Swedish trio Gauntlet Rule came together to recreate the glory days of eighties metal; as well we know here at Sentinel Daily, at least 32,567 other bands are currently following the same dream at the moment, so what do these guys have going for them that the rest of the Peloton lacks?
Well, for a start they have Rogga Johansson, one of the most consistent (and consistently impressive) heavy metal guitarists around. Johansson, you’ll remember, does almost all of his best work dealing out the death in bands like Paganizer and Ribspreader, amongst a lot of others; here you can almost hear the joy flowing from his fingers as he goes back to the source, in the process conjuring up a host of memorable HM riffs that you’ll not hear him go near in his day jobs; they’ve also got impressively strident vocalist Teddy Möller – you’ll know him from his work in Loch Vostok – and rounding out the trio is bassist Peter Svensson, who enjoys a prominent place in the album’s mix and grabs the chance to shine, thunderously, whenever he can.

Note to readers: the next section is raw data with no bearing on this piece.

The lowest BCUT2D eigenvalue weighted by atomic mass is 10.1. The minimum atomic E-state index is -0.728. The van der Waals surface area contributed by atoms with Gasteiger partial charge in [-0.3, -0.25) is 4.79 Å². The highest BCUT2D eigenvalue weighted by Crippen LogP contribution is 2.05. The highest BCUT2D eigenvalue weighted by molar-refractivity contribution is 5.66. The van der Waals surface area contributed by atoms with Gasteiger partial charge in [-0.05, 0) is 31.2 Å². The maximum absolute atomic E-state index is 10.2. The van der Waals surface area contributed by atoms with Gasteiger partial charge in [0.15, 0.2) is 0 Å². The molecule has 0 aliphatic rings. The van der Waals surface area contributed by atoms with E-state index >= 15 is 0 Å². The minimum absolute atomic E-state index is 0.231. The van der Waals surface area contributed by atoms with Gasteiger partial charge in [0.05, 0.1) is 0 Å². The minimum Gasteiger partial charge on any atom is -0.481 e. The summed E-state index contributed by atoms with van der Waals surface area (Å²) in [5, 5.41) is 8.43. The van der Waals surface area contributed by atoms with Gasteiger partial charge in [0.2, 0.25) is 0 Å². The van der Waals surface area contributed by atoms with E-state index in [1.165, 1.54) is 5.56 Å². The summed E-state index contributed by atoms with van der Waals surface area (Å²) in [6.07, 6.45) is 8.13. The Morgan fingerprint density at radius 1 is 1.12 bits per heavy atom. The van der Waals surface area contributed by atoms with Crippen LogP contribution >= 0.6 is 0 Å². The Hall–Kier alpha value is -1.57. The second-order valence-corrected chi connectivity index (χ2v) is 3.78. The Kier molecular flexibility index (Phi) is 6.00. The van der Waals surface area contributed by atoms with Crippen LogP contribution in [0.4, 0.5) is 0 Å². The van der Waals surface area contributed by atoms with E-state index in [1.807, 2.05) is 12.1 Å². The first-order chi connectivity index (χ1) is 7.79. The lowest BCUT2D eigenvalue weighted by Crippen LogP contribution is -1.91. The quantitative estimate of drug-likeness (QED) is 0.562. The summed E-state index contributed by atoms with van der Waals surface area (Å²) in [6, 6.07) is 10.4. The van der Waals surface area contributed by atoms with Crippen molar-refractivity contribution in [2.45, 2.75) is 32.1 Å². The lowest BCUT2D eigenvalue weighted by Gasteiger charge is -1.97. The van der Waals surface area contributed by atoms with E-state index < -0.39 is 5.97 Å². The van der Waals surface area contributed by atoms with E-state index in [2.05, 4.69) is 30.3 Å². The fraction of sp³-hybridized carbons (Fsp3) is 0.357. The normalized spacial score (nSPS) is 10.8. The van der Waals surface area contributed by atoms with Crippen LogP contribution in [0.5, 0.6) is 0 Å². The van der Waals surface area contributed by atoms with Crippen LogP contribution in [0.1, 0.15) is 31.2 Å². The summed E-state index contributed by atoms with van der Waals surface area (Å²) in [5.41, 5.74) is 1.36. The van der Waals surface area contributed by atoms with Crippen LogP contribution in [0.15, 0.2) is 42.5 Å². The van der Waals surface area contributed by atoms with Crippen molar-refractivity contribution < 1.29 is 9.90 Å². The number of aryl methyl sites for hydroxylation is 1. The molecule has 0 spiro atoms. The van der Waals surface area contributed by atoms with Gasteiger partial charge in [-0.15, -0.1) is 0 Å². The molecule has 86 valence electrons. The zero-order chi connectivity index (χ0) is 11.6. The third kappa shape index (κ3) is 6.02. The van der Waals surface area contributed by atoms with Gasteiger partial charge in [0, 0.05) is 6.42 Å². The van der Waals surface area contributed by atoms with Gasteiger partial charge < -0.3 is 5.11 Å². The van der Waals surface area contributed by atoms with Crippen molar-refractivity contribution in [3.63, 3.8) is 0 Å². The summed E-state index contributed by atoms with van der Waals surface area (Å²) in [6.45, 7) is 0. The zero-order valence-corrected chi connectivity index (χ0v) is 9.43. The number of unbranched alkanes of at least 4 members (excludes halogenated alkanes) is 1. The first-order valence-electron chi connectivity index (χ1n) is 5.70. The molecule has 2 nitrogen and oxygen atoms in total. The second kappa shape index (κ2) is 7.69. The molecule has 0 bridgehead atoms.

That’s a pretty good basis, I’m sure you’ll agree, and on tracks like the excellent Runes of the Autumn Witch, the band, augmented on lead guitar by regular Johansson accomplice Kjetil Lynghaug, make a pretty good fist of looking like trad metal contenders. So good, in fact, that the arrival of Iron Maiden alumnus Blaze Bayley, who takes over vocal duties on Dying For My Dreams, comes across as a bit of an unnecessary celebrity encumbrance; He doesn’t do anything that Möller can’t, for instance, and it’s hard to see the Tamworth terror adding to many bums to the Gauntlet Rule seating plan in 2022. The band’s other vocal guest, American chanteuse Lorraine Gill (of cult metallers Taist of Iron), fares better, giving here all to the US power metal fest that is A Choir of Angels; bolstered by Svensson’s strident clank she delivers the good in controlled, slightly menacing style.
Closing track Death Will Be Ours (And Ours Alone) is a – you guessed it – sprawling epic, and if the album is maybe a brace of tracks light on true showstoppers to be considered a bona fide classic then it is, at least, one of the most interesting trad metal albums you’ll hear in 2022. Worth a punt.
The Plague Court releases on March 18th.